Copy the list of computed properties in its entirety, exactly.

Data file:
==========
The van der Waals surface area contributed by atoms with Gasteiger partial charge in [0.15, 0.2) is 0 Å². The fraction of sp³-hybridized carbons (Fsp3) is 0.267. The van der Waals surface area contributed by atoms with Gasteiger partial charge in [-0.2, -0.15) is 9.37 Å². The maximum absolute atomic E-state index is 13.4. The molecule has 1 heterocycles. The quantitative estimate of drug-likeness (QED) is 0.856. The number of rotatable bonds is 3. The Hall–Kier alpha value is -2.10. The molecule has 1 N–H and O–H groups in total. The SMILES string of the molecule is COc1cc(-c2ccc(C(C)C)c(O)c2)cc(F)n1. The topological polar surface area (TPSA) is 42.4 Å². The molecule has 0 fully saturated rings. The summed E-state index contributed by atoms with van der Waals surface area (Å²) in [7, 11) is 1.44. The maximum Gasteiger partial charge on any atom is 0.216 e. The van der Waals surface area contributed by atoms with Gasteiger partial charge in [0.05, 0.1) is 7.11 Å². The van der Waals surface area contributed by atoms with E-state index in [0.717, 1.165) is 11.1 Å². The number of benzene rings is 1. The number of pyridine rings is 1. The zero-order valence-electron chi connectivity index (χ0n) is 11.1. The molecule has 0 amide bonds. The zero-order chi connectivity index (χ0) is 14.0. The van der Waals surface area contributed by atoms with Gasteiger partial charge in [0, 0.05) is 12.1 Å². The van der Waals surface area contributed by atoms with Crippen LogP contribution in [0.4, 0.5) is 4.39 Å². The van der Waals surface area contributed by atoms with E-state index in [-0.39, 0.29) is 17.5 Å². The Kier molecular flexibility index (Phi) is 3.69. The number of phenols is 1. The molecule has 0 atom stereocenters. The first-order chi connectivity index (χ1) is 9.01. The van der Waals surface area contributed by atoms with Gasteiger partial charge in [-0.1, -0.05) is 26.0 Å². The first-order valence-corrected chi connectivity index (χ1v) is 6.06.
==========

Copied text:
The van der Waals surface area contributed by atoms with Gasteiger partial charge in [0.15, 0.2) is 0 Å². The fraction of sp³-hybridized carbons (Fsp3) is 0.267. The van der Waals surface area contributed by atoms with Gasteiger partial charge in [-0.2, -0.15) is 9.37 Å². The maximum absolute atomic E-state index is 13.4. The molecule has 1 heterocycles. The quantitative estimate of drug-likeness (QED) is 0.856. The number of rotatable bonds is 3. The Hall–Kier alpha value is -2.10. The molecule has 1 N–H and O–H groups in total. The SMILES string of the molecule is COc1cc(-c2ccc(C(C)C)c(O)c2)cc(F)n1. The topological polar surface area (TPSA) is 42.4 Å². The molecule has 0 fully saturated rings. The summed E-state index contributed by atoms with van der Waals surface area (Å²) in [7, 11) is 1.44. The maximum Gasteiger partial charge on any atom is 0.216 e. The van der Waals surface area contributed by atoms with Gasteiger partial charge in [0.05, 0.1) is 7.11 Å². The van der Waals surface area contributed by atoms with E-state index in [0.717, 1.165) is 11.1 Å². The number of benzene rings is 1. The number of pyridine rings is 1. The zero-order valence-electron chi connectivity index (χ0n) is 11.1. The molecule has 0 amide bonds. The zero-order chi connectivity index (χ0) is 14.0. The van der Waals surface area contributed by atoms with Gasteiger partial charge in [0, 0.05) is 12.1 Å². The van der Waals surface area contributed by atoms with Crippen LogP contribution in [0.4, 0.5) is 4.39 Å². The van der Waals surface area contributed by atoms with E-state index in [-0.39, 0.29) is 17.5 Å². The Kier molecular flexibility index (Phi) is 3.69. The number of phenols is 1. The molecule has 0 atom stereocenters. The first-order chi connectivity index (χ1) is 9.01. The van der Waals surface area contributed by atoms with Gasteiger partial charge in [-0.1, -0.05) is 26.0 Å². The first-order valence-corrected chi connectivity index (χ1v) is 6.06.